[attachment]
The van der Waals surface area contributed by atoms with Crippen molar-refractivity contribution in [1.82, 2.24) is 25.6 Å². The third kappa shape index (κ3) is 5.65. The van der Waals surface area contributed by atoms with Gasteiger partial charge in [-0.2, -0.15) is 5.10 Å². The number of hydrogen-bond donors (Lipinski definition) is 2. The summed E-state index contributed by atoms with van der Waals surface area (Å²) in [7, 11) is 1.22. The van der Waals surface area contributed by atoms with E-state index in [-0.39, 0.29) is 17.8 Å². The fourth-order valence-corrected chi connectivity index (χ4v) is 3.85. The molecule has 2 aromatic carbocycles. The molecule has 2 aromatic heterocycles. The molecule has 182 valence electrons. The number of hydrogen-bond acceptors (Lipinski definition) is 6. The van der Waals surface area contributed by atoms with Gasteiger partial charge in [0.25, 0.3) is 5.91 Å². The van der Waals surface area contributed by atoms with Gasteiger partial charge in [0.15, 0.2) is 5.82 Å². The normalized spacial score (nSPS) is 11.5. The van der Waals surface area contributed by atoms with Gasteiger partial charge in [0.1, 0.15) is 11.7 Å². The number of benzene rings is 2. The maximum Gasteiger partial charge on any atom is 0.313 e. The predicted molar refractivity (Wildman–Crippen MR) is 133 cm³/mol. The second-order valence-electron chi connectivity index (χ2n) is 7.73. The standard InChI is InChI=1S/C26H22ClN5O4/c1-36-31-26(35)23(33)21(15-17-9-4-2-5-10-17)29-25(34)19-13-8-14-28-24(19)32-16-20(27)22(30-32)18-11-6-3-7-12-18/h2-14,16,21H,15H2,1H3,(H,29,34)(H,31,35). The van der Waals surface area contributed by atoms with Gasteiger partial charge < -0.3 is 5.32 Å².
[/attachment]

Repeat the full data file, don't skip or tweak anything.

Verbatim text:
The van der Waals surface area contributed by atoms with Crippen molar-refractivity contribution in [1.82, 2.24) is 25.6 Å². The third kappa shape index (κ3) is 5.65. The van der Waals surface area contributed by atoms with Gasteiger partial charge in [-0.2, -0.15) is 5.10 Å². The number of hydrogen-bond donors (Lipinski definition) is 2. The summed E-state index contributed by atoms with van der Waals surface area (Å²) in [7, 11) is 1.22. The van der Waals surface area contributed by atoms with E-state index in [-0.39, 0.29) is 17.8 Å². The fourth-order valence-corrected chi connectivity index (χ4v) is 3.85. The molecule has 2 aromatic carbocycles. The molecule has 2 aromatic heterocycles. The molecule has 182 valence electrons. The number of hydrogen-bond acceptors (Lipinski definition) is 6. The van der Waals surface area contributed by atoms with Gasteiger partial charge in [0.25, 0.3) is 5.91 Å². The van der Waals surface area contributed by atoms with Gasteiger partial charge in [0.15, 0.2) is 5.82 Å². The normalized spacial score (nSPS) is 11.5. The van der Waals surface area contributed by atoms with Gasteiger partial charge in [0.1, 0.15) is 11.7 Å². The number of benzene rings is 2. The maximum Gasteiger partial charge on any atom is 0.313 e. The predicted molar refractivity (Wildman–Crippen MR) is 133 cm³/mol. The second-order valence-electron chi connectivity index (χ2n) is 7.73. The standard InChI is InChI=1S/C26H22ClN5O4/c1-36-31-26(35)23(33)21(15-17-9-4-2-5-10-17)29-25(34)19-13-8-14-28-24(19)32-16-20(27)22(30-32)18-11-6-3-7-12-18/h2-14,16,21H,15H2,1H3,(H,29,34)(H,31,35). The van der Waals surface area contributed by atoms with Gasteiger partial charge < -0.3 is 5.32 Å².